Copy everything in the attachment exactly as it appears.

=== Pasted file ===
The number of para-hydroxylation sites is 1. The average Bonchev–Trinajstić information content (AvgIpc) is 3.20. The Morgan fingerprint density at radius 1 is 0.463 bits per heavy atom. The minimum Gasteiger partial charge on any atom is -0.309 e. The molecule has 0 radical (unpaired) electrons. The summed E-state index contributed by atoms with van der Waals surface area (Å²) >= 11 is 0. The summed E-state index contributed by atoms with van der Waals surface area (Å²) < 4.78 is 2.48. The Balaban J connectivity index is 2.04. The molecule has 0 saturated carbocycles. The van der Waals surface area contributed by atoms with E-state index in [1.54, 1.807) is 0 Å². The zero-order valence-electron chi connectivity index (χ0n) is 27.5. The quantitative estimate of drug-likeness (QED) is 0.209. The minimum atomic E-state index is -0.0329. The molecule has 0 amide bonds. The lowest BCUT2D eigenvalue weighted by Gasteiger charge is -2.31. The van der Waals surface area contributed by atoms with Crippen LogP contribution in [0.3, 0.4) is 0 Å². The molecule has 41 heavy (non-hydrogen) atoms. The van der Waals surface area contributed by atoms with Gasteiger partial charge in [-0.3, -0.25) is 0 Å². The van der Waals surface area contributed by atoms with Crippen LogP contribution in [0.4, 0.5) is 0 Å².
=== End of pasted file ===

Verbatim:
The number of para-hydroxylation sites is 1. The average Bonchev–Trinajstić information content (AvgIpc) is 3.20. The Morgan fingerprint density at radius 1 is 0.463 bits per heavy atom. The minimum Gasteiger partial charge on any atom is -0.309 e. The molecule has 0 radical (unpaired) electrons. The summed E-state index contributed by atoms with van der Waals surface area (Å²) >= 11 is 0. The summed E-state index contributed by atoms with van der Waals surface area (Å²) < 4.78 is 2.48. The Balaban J connectivity index is 2.04. The molecule has 0 saturated carbocycles. The van der Waals surface area contributed by atoms with E-state index in [1.54, 1.807) is 0 Å². The zero-order valence-electron chi connectivity index (χ0n) is 27.5. The quantitative estimate of drug-likeness (QED) is 0.209. The minimum atomic E-state index is -0.0329. The molecule has 0 amide bonds. The lowest BCUT2D eigenvalue weighted by Gasteiger charge is -2.31. The van der Waals surface area contributed by atoms with Crippen LogP contribution in [0.3, 0.4) is 0 Å². The molecule has 41 heavy (non-hydrogen) atoms. The van der Waals surface area contributed by atoms with Gasteiger partial charge in [-0.3, -0.25) is 0 Å². The van der Waals surface area contributed by atoms with Crippen LogP contribution in [0.4, 0.5) is 0 Å².